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Integrated Risk Management (IRM) vs. Governance, Risk, and Compliance (GRC): 3 Key Differences to Understand

2 minute read

If you’re more familiar with the term GRC than IRM, you’re not alone. Governance, risk, and compliance (GRC) has been woven into the fabric of countless organizations—a business priority driven primarily by the increasing complexity of the regulatory compliance world. In fact, when most organizations think about GRC, they think about compliance-driven activities aimed at improving corporate governance and internal controls.

But over the past decade or so, organizations have realized that it’s burdensome and counterproductive to constantly be reacting to ever-expanding regulations by implementing new GRC tools and strategies. Instead, they’ve realized that they need to look at all risks to their organization—beyond just regulatory compliance—in a holistic, integrated, proactive manner. This new way of thinking is known as integrated risk management (IRM).

IRM is everything that GRC is not. IRM calls upon an organization to stop chasing the latest regulatory mandates, to stop layering on additional GRC technologies and services just to meet new mandates. The term IRM first caught on in 2017, when the research firm Gartner stopped tracking the GRC industry altogether and instead created a Magic Quadrant for IRM. Today, organizations are increasingly recognizing that GRC is an outdated and unsustainable way of managing risk and embracing IRM as its successor. Let’s explore three major ways that IRM diverges from GRC:

 

Architecture and Design

When organizations originally established GRC programs, their main concern was regulatory compliance. GRC teams were hastily assembled to take care of this burdensome task—so management could quickly and reliably check it off their to-do list. As a result, GRC programs tend to be architected as closed systems, siloed from the rest of the organization, and managed primarily by GRC technical implementation teams.

IRM programs, by contrast, are purposely integrated into the fabric of the organization. They are open, accessible, and aligned to the activities of departments across the organization. With IRM, it becomes possible for all stakeholders whose activities could have an influence on organizational risk to be engaged and focused on managing these risks. Furthermore, IRM is aligned to strategic business goals, which makes IRM a primarily business-oriented endeavor, as opposed to a technically oriented one.

 

Content and Use

The way that users interact with risk management looks completely different with IRM vs. GRC. In a legacy GRC-focused organization, risk management is centered around compliance-driven activities. Consequently, the use cases for GRC tools and strategies are limited to the specialized teams that know compliance like the back of their hands. These compliance teams rely on GRC tools and strategies to move the rest of the organization toward compliance—or, more specifically, to take care of compliance on behalf of the organization.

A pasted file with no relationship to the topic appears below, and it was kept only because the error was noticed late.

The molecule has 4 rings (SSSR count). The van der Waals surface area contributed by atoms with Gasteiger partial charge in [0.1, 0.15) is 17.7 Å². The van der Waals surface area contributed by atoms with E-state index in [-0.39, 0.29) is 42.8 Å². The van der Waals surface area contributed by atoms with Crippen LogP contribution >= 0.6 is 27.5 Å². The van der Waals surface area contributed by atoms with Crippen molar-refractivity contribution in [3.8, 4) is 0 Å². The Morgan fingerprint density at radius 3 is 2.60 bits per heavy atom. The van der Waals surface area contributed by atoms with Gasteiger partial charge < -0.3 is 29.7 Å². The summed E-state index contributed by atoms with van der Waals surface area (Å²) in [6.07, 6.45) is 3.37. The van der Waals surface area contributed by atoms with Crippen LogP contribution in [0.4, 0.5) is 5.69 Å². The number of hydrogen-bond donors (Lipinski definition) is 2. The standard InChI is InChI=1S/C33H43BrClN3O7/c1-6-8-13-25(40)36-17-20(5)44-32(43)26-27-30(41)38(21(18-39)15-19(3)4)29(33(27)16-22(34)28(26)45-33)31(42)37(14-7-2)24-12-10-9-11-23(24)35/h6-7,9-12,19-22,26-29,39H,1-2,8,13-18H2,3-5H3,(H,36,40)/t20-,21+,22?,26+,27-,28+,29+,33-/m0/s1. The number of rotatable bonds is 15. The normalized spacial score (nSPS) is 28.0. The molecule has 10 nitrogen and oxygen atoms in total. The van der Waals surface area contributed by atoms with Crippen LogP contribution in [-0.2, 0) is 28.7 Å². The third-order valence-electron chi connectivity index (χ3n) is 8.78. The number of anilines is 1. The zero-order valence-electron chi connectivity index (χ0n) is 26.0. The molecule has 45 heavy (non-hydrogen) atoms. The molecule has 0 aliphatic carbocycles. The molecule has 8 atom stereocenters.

By contrast, IRM use cases are much broader. IRM tools and strategies are intended to be used by the entire business ecosystem, with cross-functional users that include partners and suppliers. This involvement of the entire organization in risk management is crucial to its effectiveness.

 

Features and Functions

GRC and IRM have completely different sets of features and functionalities that are dictated by their use cases. GRC tools and strategies are developed on an as-needed basis: When a new regulation comes along, a new tool or strategy is often deployed to ensure compliance. This allows GRC tools and strategies to essentially be siloed and able to be stacked up one on top of the other.

By contrast, IRM tools and strategies are integrated. In other words, it’s not possible to just keep expanding the size of the IRM toolbox. IRM relies on a single, integrated, comprehensive technology platform to manage all risks for the organization. This integrated approach ensures that risk management remains a manageable, structured endeavor—and also one that allows stakeholders across the organization to participate in and keep tabs on it.

Although GRC is a more established approach to risk management, it’s now considered outdated and inadequate. To appreciate why IRM is replacing GRC, it’s important to understand how IRM differs from GRC in the areas of architecture and design, content and use, and features and functions.

Want to learn more about IRM? In the next blog post, we will dive deeper into the ways that IRM helps businesses with compliance and audits.

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